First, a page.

Hey, Andrew! I know I told you that the color clip of Singin' in the Rain was done by Edie Adams. And then I was looking at the list of other Sam and Friends skits, and I was thinking. Would it be beyond the scope of this wiki to assemble a page of all of the original records that they lip-synched? Looking through the descriptions for the various skits, sometimes I can't tell if they're lip-synching a record, or doing an original skit. I think it would be neat to make a page of all of the original records that they used, with pictures of course, kind of like Bob's discography. What do you think?
I think it sounds like a good idea. We note that on individual skit/song pages in some cases ("Poison to Poison," "Where Hunger Is From") and a few notes fit on Sam and Friends, but yeah, in others it's unclear. I'd say bring it up on the forum just so we can thresh out naming/organization (I kind of like the idea of maybe having record label/skit image either side by side or on top of each other in a table), but it strikes me as a good idea (I'm still trying to figure out exactly where "The Westerners" comes from; Bob and Ray, yes, but when? It may be that it circulates on one of the Bob and Ray cassette or CD sets under a different title entirely.)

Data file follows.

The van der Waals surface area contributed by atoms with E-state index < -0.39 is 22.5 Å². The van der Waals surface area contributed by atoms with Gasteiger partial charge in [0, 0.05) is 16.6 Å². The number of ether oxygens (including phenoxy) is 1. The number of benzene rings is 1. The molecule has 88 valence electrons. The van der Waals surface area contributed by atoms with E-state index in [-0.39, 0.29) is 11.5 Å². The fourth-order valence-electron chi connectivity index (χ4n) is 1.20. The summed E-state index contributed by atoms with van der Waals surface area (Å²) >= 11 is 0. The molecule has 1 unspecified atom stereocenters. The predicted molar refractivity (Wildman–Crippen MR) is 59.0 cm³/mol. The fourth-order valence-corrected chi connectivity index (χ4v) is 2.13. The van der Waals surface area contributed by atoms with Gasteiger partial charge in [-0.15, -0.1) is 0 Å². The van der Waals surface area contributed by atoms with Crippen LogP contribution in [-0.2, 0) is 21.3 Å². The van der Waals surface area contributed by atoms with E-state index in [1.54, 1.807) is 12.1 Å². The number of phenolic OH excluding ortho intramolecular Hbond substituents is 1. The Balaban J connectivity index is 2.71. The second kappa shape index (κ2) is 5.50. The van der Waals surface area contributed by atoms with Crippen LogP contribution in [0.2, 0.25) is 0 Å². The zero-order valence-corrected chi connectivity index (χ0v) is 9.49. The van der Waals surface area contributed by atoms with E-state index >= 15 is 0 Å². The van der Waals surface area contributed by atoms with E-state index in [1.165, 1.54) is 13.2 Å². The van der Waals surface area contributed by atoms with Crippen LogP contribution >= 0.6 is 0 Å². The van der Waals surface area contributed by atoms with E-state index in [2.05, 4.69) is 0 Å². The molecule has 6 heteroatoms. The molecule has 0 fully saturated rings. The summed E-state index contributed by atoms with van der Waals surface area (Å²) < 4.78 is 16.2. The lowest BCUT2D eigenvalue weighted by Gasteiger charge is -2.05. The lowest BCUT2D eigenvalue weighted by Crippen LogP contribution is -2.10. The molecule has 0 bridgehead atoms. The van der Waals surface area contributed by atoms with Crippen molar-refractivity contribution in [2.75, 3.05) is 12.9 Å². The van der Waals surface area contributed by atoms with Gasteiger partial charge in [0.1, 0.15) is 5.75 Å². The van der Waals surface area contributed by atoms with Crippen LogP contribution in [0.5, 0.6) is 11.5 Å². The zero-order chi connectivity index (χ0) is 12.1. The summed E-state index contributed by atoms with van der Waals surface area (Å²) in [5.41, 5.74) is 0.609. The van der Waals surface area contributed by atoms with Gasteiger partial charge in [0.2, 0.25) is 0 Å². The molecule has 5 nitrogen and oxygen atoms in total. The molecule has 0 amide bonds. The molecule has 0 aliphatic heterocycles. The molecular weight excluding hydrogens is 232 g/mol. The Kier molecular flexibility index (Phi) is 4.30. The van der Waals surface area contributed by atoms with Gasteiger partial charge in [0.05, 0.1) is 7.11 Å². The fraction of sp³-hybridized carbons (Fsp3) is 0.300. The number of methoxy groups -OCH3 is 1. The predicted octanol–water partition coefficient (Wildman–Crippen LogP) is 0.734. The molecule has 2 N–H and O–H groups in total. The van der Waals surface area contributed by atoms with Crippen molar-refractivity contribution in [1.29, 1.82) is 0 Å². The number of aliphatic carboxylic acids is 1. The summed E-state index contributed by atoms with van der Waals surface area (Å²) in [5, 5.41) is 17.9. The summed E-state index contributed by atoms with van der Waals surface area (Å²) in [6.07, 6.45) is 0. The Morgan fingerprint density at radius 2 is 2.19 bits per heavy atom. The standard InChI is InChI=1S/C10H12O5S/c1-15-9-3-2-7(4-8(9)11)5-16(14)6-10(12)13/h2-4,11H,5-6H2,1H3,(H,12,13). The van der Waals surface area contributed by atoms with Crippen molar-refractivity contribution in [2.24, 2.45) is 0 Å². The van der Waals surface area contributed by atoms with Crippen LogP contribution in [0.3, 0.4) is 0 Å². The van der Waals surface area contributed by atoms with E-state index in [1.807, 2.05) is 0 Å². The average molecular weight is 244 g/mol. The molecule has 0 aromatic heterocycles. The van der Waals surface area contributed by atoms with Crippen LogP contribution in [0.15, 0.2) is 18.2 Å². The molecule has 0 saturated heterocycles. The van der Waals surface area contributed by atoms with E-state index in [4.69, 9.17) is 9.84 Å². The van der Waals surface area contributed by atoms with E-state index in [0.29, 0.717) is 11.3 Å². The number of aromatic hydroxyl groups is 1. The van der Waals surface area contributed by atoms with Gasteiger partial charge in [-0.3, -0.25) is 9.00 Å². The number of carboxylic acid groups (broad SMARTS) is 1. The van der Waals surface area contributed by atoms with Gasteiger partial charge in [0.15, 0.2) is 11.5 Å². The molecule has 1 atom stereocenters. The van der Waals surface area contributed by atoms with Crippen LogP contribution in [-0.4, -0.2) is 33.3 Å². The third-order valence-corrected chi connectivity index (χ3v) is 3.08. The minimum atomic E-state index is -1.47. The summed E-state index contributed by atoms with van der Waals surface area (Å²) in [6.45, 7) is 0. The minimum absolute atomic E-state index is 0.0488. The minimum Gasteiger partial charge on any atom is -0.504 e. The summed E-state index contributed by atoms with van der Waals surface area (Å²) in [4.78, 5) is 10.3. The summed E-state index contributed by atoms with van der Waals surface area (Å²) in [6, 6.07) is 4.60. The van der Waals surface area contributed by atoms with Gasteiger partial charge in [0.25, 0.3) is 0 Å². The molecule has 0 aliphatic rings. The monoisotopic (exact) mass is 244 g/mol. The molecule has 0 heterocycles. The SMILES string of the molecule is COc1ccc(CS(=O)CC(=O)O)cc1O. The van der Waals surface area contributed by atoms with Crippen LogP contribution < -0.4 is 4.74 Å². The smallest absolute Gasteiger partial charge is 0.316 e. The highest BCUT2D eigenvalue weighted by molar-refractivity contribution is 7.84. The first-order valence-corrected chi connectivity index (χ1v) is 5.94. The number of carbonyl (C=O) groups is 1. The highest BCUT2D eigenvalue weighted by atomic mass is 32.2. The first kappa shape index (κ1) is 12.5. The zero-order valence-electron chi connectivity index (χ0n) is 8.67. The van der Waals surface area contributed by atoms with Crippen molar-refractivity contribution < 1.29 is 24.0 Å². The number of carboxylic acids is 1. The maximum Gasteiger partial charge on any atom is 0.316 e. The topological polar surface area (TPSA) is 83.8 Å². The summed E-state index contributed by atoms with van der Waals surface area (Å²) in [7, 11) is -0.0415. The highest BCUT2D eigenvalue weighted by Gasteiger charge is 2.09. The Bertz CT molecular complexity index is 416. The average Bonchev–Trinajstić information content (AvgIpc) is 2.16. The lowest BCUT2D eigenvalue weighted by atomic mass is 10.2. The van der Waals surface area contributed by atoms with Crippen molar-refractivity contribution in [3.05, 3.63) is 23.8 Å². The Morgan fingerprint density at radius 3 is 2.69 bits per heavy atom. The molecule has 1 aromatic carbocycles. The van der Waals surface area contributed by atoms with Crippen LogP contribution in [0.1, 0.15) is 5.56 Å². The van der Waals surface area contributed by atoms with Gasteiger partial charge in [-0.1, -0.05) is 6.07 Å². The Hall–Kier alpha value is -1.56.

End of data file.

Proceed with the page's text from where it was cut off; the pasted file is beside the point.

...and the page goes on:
Well, thinking of what Jim would have had access to in that era, there are some obscure Bob and Ray records that it might be on. I'll check my comedy guide. Did he know Bob and Ray well enough to get a tape from a radio show? I know he knew Stan Freberg, but they seemed to just use his records that were available to the public.
Anyway, thanks for your input, and I'll start a rough page just for me, to see how many record numbers I already know.
UPDATE: Are you sitting down? I found it!
Here is The Westerners as seen on Sam and Friends:
It's called "Two Face West" from a 1960 RCA (stereo!) LP called Bob and Ray on a Platter. I'm surprised you haven't run into this record before. The whole LP looks like it's made up of skits about television. Here's its Discogs page:
Hooray! Thank you! I'll work that into the skit and Bob and Ray pages later.
I'm also trying to ID the source for "A Horse Named Bill" (I just realized it hadn't been identified yet). I think it's probably Oscar Brand, who sang it on his album Absolute Nonsense (recorded 1957, released 57 or 58; weirdly, his official site dates it as *1948*, which is wrong per back of the box). I can't find that track or album for listening online (it doesn't seem to have been re-issued; there's an LP on eBay, expiring soon, but it seems uncommon) but it sounds pretty close to his other folk song recordings of the period.